5 Things California: Asm. Waldron’s health priorities, Aetna & Community Supports, HCBS data gaps
This is the last California “5 Things” newsletter of 2021. What a year it has been—everyone inside and outside of the health policy space faced numerous challenges this year as the pandemic continued to disrupt “normal” life. From our team to you, thank you for all of the work you do to keep your community safe and improve California health care. We are so appreciative of your continued engagement with us.
In light of the rising concern surrounding the Omicron variant, we hope you stay safe during the holidays.
Next month we will see the rollouts of CalAIM’s first programs. Enhanced Care Management, Medi-Cal Rx, and Community Supports—which we feature below—all go into effect on Jan. 1.
Thank you, as always, for reading. Happy holidays and see you next year!
State of Reform
1. Asm. Waldron discusses 2022 health policy priorities
Asm. Marie Waldron plans to focus on the behavioral health workforce and county-level substance abuse treatment in the upcoming legislative session. Calling the state’s current behavioral health system “disappointing,” she hopes to turn her interim work with the Behavioral Health Workforce Strategy Group into policy to support the waning workforce.
In this Q&A, Waldron previews some of her policy priorities for when the legislature reconvenes on Jan. 3. She plans to build on her work from AB 653 last year, which established a grant program for counties to provide behavioral health treatment services. “Our goal this year is to get that grant funded. So we set up the framework, and now we’re going to be working for the funding through the budget so that counties can access the grant to support ongoing substance use treatment programs.”
2. Aetna will offer all 14 CalAIM community supports starting in January
When DHCS operationalizes CalAIM’s Community Supports next month, Aetna Better Health of California will begin offering all fourteen of the optional benefits. Verne Brizendine, CEO of the MMC plan, said one of his main priorities in preparing to offer these benefits is ensuring community organizations—some of which don’t have experience providing health care—can effectively collaborate with providers and health plans to offer CalAIM’s whole person care benefits next month.
Brizendine was transparent about this being a challenging undertaking, but is nonetheless optimistic about the impact they will have on the social determinants of health. “There was some debate about whether we could do all 14 … I don’t anticipate that everything’s going to be perfect on day one, but whatever we run into, we’ll fix immediately and move forward,” he said. Community Health Group Partnership Health Plan is the only other plan that will offer all 14, but will use a phased approach, offering some starting in January and some starting in July 2022.
3. What They’re Watching: Gary Rotto, SDSU School of Public Health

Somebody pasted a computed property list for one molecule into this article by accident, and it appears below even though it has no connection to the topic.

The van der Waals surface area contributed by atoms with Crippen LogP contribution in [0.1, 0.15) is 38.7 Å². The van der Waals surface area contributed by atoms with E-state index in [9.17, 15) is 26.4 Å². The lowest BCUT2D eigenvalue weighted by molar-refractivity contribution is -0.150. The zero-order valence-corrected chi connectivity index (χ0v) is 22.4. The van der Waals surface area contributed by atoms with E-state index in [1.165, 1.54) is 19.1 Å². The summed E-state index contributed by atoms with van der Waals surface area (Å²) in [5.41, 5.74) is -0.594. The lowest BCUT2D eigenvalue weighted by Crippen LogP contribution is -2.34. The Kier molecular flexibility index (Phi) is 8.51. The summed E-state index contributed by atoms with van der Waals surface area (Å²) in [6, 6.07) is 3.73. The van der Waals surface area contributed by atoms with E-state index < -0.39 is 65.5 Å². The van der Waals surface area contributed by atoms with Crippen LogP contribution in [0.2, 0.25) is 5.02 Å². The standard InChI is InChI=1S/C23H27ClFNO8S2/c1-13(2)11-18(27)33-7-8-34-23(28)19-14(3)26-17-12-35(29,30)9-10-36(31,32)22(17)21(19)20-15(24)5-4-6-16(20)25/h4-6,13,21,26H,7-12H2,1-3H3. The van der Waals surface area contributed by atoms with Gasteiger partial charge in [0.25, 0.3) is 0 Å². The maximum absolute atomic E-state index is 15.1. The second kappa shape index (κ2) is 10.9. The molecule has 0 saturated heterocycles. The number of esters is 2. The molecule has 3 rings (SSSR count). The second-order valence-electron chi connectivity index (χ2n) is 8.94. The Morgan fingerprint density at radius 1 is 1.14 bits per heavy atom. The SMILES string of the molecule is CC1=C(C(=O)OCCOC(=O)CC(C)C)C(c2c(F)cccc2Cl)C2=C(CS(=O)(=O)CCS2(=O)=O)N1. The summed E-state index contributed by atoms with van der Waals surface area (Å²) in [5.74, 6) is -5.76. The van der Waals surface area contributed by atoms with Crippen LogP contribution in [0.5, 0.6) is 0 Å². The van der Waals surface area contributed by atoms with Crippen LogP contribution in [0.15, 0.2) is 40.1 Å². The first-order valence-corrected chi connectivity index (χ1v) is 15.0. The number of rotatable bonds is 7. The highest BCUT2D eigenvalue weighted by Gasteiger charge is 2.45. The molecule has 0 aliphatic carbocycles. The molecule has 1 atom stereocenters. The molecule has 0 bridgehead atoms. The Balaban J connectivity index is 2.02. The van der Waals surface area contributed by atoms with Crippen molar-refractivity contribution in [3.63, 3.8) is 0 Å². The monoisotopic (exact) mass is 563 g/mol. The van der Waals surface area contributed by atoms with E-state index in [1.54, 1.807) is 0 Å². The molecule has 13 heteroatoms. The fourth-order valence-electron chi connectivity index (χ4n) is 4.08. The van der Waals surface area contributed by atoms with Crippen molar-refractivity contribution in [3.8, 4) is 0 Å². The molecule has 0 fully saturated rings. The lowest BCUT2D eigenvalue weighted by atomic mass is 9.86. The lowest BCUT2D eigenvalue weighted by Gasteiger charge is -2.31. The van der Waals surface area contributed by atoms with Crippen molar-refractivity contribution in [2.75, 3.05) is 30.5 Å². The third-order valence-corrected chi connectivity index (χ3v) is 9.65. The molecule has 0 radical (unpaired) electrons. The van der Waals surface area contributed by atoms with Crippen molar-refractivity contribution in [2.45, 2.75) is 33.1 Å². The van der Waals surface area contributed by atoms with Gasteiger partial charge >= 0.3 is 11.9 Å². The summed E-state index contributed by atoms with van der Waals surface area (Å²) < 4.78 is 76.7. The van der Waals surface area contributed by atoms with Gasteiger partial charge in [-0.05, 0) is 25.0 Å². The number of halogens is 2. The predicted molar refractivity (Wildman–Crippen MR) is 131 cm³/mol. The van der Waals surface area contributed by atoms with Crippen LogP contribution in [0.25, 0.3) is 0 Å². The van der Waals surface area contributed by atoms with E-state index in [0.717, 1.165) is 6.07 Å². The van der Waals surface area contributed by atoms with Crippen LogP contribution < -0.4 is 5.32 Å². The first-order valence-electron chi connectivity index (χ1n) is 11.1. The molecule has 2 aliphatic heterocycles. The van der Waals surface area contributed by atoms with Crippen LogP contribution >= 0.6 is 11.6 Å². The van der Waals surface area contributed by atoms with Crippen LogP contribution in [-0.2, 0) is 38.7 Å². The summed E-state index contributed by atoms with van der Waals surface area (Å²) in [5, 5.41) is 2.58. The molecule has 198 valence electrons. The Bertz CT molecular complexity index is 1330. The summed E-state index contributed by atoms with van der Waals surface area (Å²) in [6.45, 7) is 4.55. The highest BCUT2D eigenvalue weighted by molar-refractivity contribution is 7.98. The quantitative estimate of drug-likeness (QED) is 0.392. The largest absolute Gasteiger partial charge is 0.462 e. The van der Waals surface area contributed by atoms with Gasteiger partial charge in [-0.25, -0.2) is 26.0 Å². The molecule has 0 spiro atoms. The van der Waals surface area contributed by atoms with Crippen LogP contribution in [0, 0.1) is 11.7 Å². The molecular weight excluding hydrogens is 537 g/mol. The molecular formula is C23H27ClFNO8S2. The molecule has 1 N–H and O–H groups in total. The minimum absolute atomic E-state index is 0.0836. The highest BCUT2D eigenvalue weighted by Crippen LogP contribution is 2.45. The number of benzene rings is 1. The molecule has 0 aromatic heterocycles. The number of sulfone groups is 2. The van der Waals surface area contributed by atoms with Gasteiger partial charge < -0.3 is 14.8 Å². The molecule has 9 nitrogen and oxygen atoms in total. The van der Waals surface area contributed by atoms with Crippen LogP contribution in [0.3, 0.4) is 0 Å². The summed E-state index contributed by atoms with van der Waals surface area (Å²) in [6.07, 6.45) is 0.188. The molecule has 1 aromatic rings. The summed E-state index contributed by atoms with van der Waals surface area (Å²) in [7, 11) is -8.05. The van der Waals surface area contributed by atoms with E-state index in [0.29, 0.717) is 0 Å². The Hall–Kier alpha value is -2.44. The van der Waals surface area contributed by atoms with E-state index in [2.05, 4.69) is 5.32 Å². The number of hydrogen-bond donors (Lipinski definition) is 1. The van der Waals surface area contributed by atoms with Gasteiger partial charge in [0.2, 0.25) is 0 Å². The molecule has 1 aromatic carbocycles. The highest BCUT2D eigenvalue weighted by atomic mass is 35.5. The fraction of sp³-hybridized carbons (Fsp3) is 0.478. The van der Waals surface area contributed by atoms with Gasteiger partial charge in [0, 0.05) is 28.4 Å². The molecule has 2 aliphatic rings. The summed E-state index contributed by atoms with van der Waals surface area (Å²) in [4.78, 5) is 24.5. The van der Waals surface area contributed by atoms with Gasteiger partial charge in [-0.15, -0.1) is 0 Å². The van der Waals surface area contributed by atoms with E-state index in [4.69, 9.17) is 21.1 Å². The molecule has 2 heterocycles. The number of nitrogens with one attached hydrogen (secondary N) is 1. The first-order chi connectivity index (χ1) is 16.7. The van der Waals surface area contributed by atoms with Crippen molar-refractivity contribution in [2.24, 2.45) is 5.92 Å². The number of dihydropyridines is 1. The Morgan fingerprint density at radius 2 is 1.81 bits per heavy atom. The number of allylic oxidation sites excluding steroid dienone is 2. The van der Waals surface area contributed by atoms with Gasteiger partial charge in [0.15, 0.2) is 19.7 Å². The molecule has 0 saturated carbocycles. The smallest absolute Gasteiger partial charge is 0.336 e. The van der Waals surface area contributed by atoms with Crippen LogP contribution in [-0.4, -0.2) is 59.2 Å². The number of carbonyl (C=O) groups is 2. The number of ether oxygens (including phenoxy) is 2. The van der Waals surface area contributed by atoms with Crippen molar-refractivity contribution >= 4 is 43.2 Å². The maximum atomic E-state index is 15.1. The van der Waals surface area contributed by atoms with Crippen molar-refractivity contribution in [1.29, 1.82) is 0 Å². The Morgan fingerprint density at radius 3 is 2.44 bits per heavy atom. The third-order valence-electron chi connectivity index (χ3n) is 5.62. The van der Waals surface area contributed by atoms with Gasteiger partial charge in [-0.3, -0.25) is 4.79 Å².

This newsletter’s “What They’re Watching” video features Gary Rotto, faculty member at San Diego State University’s School of Public Health. During our 2021 Southern California State of Reform Health Policy Conference earlier this month, Rotto sat down with us to share his thoughts on Community Supports and public health.
Rotto said the pandemic has revealed a significant underfunding of California’s public health system and called for an increase in this workforce. “As hardworking as everyone has been, they have been overwhelmed. And we know that we need more public health professionals,” he said.
4. CHCF highlights gaps in HCBS data collection
A recent CHCF report found gaps in California’s data collection for the home and community based services it provides. A lack of data on HCBS usage by those who qualify, CHCF says, makes it difficult for the state to increase service uptake and address equity gaps.
One of the several barriers the report cited is that the state has multiple authorities governing HCBS services—demonstration programs, the Medicaid State Plan, and Medicaid waivers. This “patchwork” of HCBS programs not only renders certain services available to only certain areas of California, but also impedes the state’s ability to develop a comprehensive HCBS data collection system, says CHCF.
5. 9.7% increase in US health expenditures in 2020
CMS’s Office of the Actuary’s National Health Expenditures Team recently released their annual report on national health spending, which shows significant pandemic-induced changes in U.S. health care spending last year. In his most recent piece, State of Reform columnist Jim Capretta breaks down some of the report’s main findings about changes in national health care expenditures during 2020.
Overall national health expenditures increased from $3.8 trillion in 2019 to $4.1 trillion in 2020. The private sector spent 0.6% less on health care in 2020 because employers paid less for employee health care due to the large number of people who lost their jobs, Capretta explains. He also notes that since the federal government increased their share of Medicaid spending in response to the pandemic, state health care expenditures decreased by 3.1% in 2020 compared to 2019.